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I have to determine the values of $p \in \{0, \dots, 23 \}$ such that $\left( \frac {-6} p \right) = 1$.

I have that: $$\left( \frac {-6} p \right) = \left( \frac 2 p \right) \left( \frac {-3} p \right)$$

and I know that $\left( \frac 2 p \right) = 1$ if $p \equiv 1,7 \pmod 8$ and $\left( \frac 2 p \right) = -1$ if $p \equiv 3,5 \pmod 8$, and also that $\left( \frac {-3} p \right) = 1$ if $p\equiv 1 \pmod 3$.

Using the Chinese Remainder Theorem, I find that $p\equiv 1,?,7,?\pmod{24}$.

Thanks in advance!

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    $\begingroup$ $10$ is not coprime to $24$ and $\frac{-6}{10}$ is not an integer, so how could $10$ possible be a solution? $\endgroup$ – Noble Mushtak Jun 11 '16 at 16:12
  • $\begingroup$ The $6$ and $10$ should be $5$ and $11$. $\endgroup$ – André Nicolas Jun 11 '16 at 16:20
  • $\begingroup$ @NobleMushtak by chinese remainder you have $2.3$ and $2.5$ $\endgroup$ – Maman Jun 11 '16 at 16:23
  • $\begingroup$ @AlexM. I edited this question because I thought it was hard to read and because it wasn't using $\pmod{24}$ notation, but if you click the "edited [time] ago" link, you can see the original version. I have no idea what the Jacobi symbol is, so my edits may have messed up Maman's notation. I'm really sorry for any ambiguity I caused! $\endgroup$ – Noble Mushtak Jun 11 '16 at 16:25
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    $\begingroup$ @NobleMushtak: Those things that had parantheses around them (that you have deleted) are not fractions, they are Jacobi symbols. $\endgroup$ – Alex M. Jun 11 '16 at 16:32
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We have $(-6/p)=1$ if (i) $(2/p)=1$ and $(3/p)=1$ or (ii) $(2/p)=-1$ and $(3/p)=-1$.

You seem to have taken care of (i). We get the solutions $p\equiv 1\pmod{24}$ and $p\equiv 7\pmod{24}$.

For (ii) we want a) $p\equiv 3\pmod{8}$ and $p\equiv 2\pmod{3}$ or b) $p\equiv 5\pmod{8}$ and $p\equiv 2\pmod{3}$.

a) has the solution $p\equiv 11\pmod{24}$ and b) has the solution $p\equiv 5\pmod{24}$.

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  • $\begingroup$ the second case is also the chinese remaider theorem ? $\endgroup$ – Maman Jun 11 '16 at 16:47
  • $\begingroup$ Yes, in principle for example we use the CRT to find the solution of the system $x\equiv 3\pmod{8}$, $x\equiv 2\pmod{3}$. However, the numbers are very small, so we go through the numbers less than $24$ which are congruent to $3$ mod $8$. These are $3,11,19$. Now we pick the one aong these which is congruent to $2$ modulo $3$. This is $11$. $\endgroup$ – André Nicolas Jun 11 '16 at 16:53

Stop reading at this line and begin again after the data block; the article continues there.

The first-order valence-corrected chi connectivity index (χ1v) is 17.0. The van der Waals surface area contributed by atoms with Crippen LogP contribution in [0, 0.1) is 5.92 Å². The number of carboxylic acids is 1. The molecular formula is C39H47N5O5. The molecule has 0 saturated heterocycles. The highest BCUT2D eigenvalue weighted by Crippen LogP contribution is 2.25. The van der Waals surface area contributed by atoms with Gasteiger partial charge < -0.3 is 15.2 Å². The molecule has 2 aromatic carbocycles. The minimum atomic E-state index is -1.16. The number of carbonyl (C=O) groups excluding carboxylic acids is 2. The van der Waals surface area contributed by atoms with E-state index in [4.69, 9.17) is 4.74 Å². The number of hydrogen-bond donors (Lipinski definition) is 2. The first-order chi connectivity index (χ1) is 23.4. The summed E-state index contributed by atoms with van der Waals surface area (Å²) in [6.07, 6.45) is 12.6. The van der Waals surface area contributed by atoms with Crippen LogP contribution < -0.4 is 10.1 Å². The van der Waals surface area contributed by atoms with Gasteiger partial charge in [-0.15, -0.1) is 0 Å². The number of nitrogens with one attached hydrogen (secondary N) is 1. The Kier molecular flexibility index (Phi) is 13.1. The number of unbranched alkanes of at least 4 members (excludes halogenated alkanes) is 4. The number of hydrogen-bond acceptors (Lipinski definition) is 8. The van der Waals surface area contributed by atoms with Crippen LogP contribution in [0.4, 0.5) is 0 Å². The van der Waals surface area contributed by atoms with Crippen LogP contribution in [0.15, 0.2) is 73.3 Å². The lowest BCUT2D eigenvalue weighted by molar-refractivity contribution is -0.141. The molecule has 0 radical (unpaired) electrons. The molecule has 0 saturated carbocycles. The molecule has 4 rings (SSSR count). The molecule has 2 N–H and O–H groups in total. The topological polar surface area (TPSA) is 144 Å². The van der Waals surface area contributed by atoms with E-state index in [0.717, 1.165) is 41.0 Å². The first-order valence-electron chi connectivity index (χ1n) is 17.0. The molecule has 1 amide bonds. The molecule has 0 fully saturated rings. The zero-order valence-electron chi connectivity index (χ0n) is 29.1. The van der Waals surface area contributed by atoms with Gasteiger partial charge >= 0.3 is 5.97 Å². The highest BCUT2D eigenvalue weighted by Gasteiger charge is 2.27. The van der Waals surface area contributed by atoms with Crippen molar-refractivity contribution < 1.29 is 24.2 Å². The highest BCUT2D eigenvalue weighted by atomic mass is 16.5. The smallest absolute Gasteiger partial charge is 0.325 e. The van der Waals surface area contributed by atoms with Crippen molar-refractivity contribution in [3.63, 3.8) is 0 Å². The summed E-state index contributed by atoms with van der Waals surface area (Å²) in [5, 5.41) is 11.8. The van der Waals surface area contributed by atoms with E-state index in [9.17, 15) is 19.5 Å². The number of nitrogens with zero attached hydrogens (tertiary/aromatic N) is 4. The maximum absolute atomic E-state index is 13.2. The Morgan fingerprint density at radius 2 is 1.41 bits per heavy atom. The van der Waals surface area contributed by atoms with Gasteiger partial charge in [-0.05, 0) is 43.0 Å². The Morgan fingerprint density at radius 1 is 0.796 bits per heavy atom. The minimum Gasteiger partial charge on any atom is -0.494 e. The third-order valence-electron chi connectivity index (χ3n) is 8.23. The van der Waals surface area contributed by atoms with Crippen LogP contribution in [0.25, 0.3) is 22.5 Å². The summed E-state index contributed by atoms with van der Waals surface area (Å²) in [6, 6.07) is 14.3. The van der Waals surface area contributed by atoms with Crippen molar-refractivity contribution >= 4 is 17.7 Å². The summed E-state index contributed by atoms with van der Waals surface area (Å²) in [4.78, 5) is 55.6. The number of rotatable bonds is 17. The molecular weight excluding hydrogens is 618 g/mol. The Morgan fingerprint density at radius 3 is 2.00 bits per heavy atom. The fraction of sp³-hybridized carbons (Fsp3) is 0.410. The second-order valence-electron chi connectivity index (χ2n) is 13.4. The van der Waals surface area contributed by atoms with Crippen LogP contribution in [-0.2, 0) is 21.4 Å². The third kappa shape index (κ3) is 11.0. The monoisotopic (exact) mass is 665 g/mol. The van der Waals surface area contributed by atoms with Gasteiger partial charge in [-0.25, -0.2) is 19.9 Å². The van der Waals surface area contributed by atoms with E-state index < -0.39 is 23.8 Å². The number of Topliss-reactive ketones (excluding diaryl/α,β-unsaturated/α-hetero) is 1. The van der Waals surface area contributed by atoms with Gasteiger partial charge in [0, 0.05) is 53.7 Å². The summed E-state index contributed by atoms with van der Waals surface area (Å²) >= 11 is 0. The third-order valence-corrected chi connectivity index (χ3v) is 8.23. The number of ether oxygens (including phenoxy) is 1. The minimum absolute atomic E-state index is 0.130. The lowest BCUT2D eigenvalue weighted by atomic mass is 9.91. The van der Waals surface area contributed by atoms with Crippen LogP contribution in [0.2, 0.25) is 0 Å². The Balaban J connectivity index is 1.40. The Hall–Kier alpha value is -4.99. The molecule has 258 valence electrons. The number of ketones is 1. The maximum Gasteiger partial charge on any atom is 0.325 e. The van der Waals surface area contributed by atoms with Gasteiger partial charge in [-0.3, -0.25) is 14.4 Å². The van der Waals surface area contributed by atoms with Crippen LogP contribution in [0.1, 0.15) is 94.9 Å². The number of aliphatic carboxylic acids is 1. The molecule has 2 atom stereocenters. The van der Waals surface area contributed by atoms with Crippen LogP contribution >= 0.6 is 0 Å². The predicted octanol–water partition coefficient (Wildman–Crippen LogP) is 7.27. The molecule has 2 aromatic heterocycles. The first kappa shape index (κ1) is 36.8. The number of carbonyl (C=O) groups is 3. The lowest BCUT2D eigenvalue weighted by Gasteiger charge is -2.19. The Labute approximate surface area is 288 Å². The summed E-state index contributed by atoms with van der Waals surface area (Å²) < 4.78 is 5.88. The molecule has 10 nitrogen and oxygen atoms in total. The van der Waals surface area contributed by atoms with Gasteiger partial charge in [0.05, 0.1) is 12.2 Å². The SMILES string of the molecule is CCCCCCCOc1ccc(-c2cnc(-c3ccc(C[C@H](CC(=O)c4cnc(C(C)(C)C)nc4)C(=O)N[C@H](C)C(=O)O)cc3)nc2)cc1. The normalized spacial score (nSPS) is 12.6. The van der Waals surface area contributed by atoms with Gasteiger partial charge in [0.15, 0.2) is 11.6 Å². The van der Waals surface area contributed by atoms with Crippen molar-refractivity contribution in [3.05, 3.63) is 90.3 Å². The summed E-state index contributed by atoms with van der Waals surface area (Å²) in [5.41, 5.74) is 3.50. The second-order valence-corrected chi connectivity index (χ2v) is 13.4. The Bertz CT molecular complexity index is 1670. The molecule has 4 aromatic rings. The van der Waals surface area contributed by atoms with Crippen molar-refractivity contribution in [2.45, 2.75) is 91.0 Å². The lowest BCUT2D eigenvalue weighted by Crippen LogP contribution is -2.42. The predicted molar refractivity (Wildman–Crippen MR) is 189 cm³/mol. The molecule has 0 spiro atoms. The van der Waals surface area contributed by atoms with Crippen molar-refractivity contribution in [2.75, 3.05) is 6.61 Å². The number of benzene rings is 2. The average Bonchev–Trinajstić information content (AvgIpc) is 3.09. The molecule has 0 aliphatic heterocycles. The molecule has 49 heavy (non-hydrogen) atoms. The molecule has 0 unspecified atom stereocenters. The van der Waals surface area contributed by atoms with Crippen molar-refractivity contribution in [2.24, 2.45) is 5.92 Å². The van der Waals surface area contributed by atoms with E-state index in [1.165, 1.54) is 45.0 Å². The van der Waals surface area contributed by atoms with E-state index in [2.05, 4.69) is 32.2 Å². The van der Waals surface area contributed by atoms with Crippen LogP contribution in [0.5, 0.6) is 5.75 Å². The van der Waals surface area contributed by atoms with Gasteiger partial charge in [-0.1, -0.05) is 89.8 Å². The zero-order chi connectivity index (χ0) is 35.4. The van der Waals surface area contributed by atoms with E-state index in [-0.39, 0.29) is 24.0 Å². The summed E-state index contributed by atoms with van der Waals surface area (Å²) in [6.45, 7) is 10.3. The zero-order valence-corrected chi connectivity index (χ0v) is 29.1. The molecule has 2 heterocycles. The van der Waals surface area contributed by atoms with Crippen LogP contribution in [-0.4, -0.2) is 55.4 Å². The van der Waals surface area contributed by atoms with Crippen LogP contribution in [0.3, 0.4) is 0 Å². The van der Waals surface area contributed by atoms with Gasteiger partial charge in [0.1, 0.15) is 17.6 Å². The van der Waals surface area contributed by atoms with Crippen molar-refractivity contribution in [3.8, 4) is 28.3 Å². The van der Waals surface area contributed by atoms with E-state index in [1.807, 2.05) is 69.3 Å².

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I saw this the other day as well. Call this a side note, the primes $1,7 \pmod {24}$ are all represented by $x^2 + 6 y^2.$ It is easy to see that if $p = x^2 + 6 y^2$ in integers, then $(-6|p) = 1.$ $$ 1, 7, 31, 73, 79, 97, 103, 127, 151, 193, 199, $$

the primes $5,11 \pmod {24}$ are all represented by $2x^2 + 3 y^2.$ $$ 2, 3, 5, 11, 29, 53, 59, 83, 101, 107, 131, 149, 173, 179, 197, $$ Of course, $2x^2 + 3 y^2$ also represents $2$ and $3,$ but those divide $6.$

Meanwhile, IF $(-6|p)= 1,$ it is easy enough to construct a (positive) binary quadratic form $f(x,y) = p x^2 + Bxy + C y^2$ of discriminant $-24,$ and this form reduces to one of the two indicated forms above; that process tells us how to represent $p.$ For part of that, prove if n - natural number divide number $34x^2-42xy+13y^2$ then n is sum of two square number

Why not: if $(-6|p)= 1,$ then $(-24|p)= 1,$ we have some integer solution to $\beta^2 \equiv -24 \pmod p.$ If the original $\beta$ we found was odd, replace it by $B= p - \beta$ so that $B$ is even, and $B^2 \equiv -24 \pmod {4p}.$ That is, $B^2 = -24 + 4pC.$ Well, $B^2 - 4pC = -24,$ and the positive binary quadratic form $\langle p, B, C \rangle$ has discriminant $-24.$ The notation $\langle p, B, C \rangle$ means the form $f(x,y) = p x^2 + Bxy + C y^2$

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